25 September 2012

Ben Goldacre takes on Big, Bad Pharma

Doctor and science writer Ben Goldacre has a new book, Bad Pharma: How Drug Companies Mislead Doctors and Harm Patients, that exposes in meticulous detail what many of us already suspect: pharmaceutical companies fudge the results of their drug trials in order to sell drugs that don’t work, or that are actually harmful. The cynics are right, though it would give them little satisfaction to learn the depressing extent of Big Pharma’s corruption.

The Guardian has published an extract from Bad Pharma, which contains this passage:

Because researchers are free to bury any result they please, patients are exposed to harm on a staggering scale throughout the whole of medicine. Doctors can have no idea about the true effects of the treatments they give. Does this drug really work best, or have I simply been deprived of half the data? No one can tell. Is this expensive drug worth the money, or has the data simply been massaged? No one can tell. Will this drug kill patients? Is there any evidence that it's dangerous? No one can tell. This is a bizarre situation to arise in medicine, a discipline in which everything is supposed to be based on evidence.

Proponents of ‘alternative’ medicine and other New Age quackery will be quick to pounce. They will feel vindicated for their distrust of modern drugs and the corrupt system that makes and markets them. Goldacre’s findings may prove Big Pharma’s critics right about its unethical practices, but these critics commit the logical fallacy known as ignoratio elenchi, or irrelevant conclusion, if they think that Big Pharma’s unethical actions prove the efficacy of ‘alternative’ medicine. They don’t. What they do show is that more scientific skepticism and rigour is needed, not less. The fact that Big Pharma is largely a corrupt industry that puts profits before patients doesn’t mean that homeopathy works, or that vaccines cause autism.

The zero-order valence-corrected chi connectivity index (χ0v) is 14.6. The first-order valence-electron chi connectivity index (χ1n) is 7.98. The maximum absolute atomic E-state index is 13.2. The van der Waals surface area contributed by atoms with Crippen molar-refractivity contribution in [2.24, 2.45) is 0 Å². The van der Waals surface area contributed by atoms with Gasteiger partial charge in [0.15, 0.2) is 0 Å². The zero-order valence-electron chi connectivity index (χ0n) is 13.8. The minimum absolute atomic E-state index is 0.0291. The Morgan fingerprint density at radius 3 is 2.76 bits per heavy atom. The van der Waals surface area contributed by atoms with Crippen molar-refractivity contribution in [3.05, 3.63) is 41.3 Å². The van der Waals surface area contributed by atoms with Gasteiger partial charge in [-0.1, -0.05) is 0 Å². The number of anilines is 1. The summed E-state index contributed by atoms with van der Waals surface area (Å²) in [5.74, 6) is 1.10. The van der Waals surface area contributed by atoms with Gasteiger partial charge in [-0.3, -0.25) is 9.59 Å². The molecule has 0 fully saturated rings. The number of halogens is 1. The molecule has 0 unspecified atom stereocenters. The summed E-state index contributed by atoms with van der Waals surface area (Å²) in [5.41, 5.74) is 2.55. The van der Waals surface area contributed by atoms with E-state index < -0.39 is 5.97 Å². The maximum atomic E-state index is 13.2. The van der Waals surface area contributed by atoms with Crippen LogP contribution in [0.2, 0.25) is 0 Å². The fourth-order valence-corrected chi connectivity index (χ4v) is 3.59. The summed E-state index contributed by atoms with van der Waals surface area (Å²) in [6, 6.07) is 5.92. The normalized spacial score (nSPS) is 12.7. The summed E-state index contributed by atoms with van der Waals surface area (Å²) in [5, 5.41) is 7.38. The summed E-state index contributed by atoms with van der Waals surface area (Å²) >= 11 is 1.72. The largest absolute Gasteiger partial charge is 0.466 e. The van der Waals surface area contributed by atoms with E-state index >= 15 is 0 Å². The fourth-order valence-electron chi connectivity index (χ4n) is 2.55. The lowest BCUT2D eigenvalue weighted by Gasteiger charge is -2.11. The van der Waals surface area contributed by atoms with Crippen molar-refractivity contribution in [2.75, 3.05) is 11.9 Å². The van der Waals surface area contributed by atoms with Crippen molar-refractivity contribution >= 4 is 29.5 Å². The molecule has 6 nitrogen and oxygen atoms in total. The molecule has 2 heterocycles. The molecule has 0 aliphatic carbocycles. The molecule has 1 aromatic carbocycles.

Goldacre is certainly not an ally of the quacks. In his previous book, Bad Science, he debunked pseudoscientific claims about ‘alternative’ medicine, vaccines and consumer products, and also criticised the way that the media misrepresents science, thereby misinforming the public. I highly recommend it as a much needed corrective to the misconceptions and false beliefs that we all have about health matters. And Goldacre is an engaging writer, leavening his statistical analysis with vivid anecdotes and passionate arguments. His new book will no doubt fulfill a similar purpose; to wake up readers with a splash of cold, hard facts, however unpleasant it may be, and to propose solutions to a chronic and widespread problem that affects us all.


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